Director: Joe Carnahan
One of the best films in that transition period from “Liam Neeson, Serious Actor” to “Liam Neeson, Action Dude” was this survival thriller about a group of men who go down in a plane crash in the snowy mountains of Alaska. As if surviving the conditions and each other isn’t bad enough, they have to deal with packs of grey wolves looking for dinner. The Grey is a smart thriller with one of Neeson’s best late-career performances in any genre.
The Lord of the Rings: The Fellowship of the Ring
Runtime: 2h 58m
Director: Peter Jackson
The Oscar-winning franchise by Peter Jackson bounces around the streaming services with alarming regularity, now finding its way to Max for an indeterminate amount of time. Watch the entire saga of Frodo Baggins, Samwise Gange, and the rest of the Fellowship while you can.
Man on Fire
Runtime: 2h 26m
Director: Tony Scott
One of Tony Scott’s last (and best) films is this action flick based on the 1980 novel of the same name. Scott collaborates with his regular star Denzel Washington, who plays a former G-man turned private bodyguard who scorches the earth after the 9-year-old he’s protecting is kidnapped. It’s one of those “they messed with the wrong guy” action flicks that really works.
Runtime: 2h 16m
Director: Lilly and Lana Wachowski
Neo and the gang returned to Max in late 2021 with The Matrix Resurrections, and the response was predictably divisive. You know what’s not divisive? The fact that the first movie still absolutely rules. The story of an average guy who learns that nothing is what it seems has influenced so much pop culture in the over-two decades since this movie was released. You can see Neo everywhere. (And you can watch the entire saga on the streamer if you want.)
Runtime: 1h 46m
Director: John McTiernan
It’s also on Max, but you can probably skip the first sequel (although check out Prey over on Hulu) and just stick to the 1987 original, a lean, mean movie that features one of Ah-nuld’s best ‘80s performances. It’s a survival tale that starts off like a war movie before it throws in one of the universe’s most famous killing machines.
Runtime: 3h 26m
Director: Akira Kurosawa
They don’t get more classic than Akira Kurosawa’s classic that inspired generations of action filmmakers. Co-written, directed, and edited by one of the best filmmakers of all time, it’s the story of seven ronin who are hired by farmers to fight the bandits who are ruining their village. It’s a formative text for the action genre, and quite simply one of the best movies ever made.
Sky Captain and the World of Tomorrow
Runtime: 1h 46m
Director: Kerry Conran
Audiences had little idea what to do with this crazy film when it was released back in 2004, but it’s developed a pretty strong following over the years. Filmed using a bluescreen and fascinating CGI, this is an old-fashioned adventure film with modern tricks, and it uses Jude Law, Angelina Jolie, and Gwyneth Paltrow well.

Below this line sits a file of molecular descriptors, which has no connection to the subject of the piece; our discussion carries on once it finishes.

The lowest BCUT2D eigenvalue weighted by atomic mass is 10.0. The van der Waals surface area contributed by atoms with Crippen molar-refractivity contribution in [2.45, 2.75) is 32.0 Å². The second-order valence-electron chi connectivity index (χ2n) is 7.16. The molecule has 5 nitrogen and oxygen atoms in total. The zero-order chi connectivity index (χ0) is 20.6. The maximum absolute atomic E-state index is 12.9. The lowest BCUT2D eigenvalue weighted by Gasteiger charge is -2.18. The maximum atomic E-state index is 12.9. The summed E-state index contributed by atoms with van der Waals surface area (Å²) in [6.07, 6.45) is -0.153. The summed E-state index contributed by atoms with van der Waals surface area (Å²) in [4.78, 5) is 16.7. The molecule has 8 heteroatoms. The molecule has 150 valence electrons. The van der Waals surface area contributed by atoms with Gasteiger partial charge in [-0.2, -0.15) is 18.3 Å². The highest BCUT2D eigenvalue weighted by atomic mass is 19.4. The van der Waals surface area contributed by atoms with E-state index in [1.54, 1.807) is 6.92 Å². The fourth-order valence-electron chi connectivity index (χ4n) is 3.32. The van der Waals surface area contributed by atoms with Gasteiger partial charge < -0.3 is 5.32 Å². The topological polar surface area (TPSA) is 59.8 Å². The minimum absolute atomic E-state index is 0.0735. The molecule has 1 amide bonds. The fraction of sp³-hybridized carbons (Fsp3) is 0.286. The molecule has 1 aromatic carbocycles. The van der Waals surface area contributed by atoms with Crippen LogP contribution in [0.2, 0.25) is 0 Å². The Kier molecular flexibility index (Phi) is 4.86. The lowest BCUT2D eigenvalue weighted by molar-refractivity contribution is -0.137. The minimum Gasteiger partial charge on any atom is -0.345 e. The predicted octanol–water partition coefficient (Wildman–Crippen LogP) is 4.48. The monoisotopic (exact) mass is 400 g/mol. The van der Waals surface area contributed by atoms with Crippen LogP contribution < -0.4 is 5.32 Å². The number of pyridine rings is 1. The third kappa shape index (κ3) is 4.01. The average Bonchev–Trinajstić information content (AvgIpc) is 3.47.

Runtime: 1h 33m
Director: Duncan Jones
The director of Moon returned with an excellent sci-fi film about a man who has to relive the same eight minutes over and over again to try and solve the mystery of who blew up a commuter train on its way into Chicago. Jake Gyllenhaal is excellent in the lead role, and he’s ably assisted by Michelle Monaghan, Vera Farmiga, and Jeffrey Wright. This movie rules.
Runtime: 2h 14m
Director: The Wachowskis
The Wachowskis’ most divisive film premiered in 2008 to almost universally negative reviews, but the tide started to turn almost immediately, making this into a film with a loyal cult following. Emile Hirsch stars in this adaptation of the classic 1960s manga, but the film belongs to the Wachowskis, whose pop confection color explosion really makes the film memorable.
Runtime: 2h 25m
Director: Kathryn Bigelow
Largely unavailable in the United States, Max subscribers were stunned when Strange Days dropped on the streaming service to start 2023. A sci-fi masterpiece from the director of Near Dark and Point Break, Bigelow’s epic stars Ralph Fiennes, Angela Bassett, and Juliette Lewis in a vision of the end of the millennium that blends sci-fi and noir. A bomb when it came out, this is a flick begging for a reappraisal. (Sad note: It appears the version on Max is in the wrong aspect ratio, but we’ll take what we can get right now.)
Runtime: 1h 46m
Director: M. Night Shyamalan
M. Night Shyamalan’s best film remains this story of an unexpected hero, a man who gets into a car crash and discovers that he may not be like most ordinary men. Bruce Willis is great in the lead role, his stoicism balanced by a fun performance from Samuel L. Jackson as his worldly opposite. Follow it up with the sequel Glass, which isn’t currently streaming for subscribers anywhere but is widely available for rent or purchase.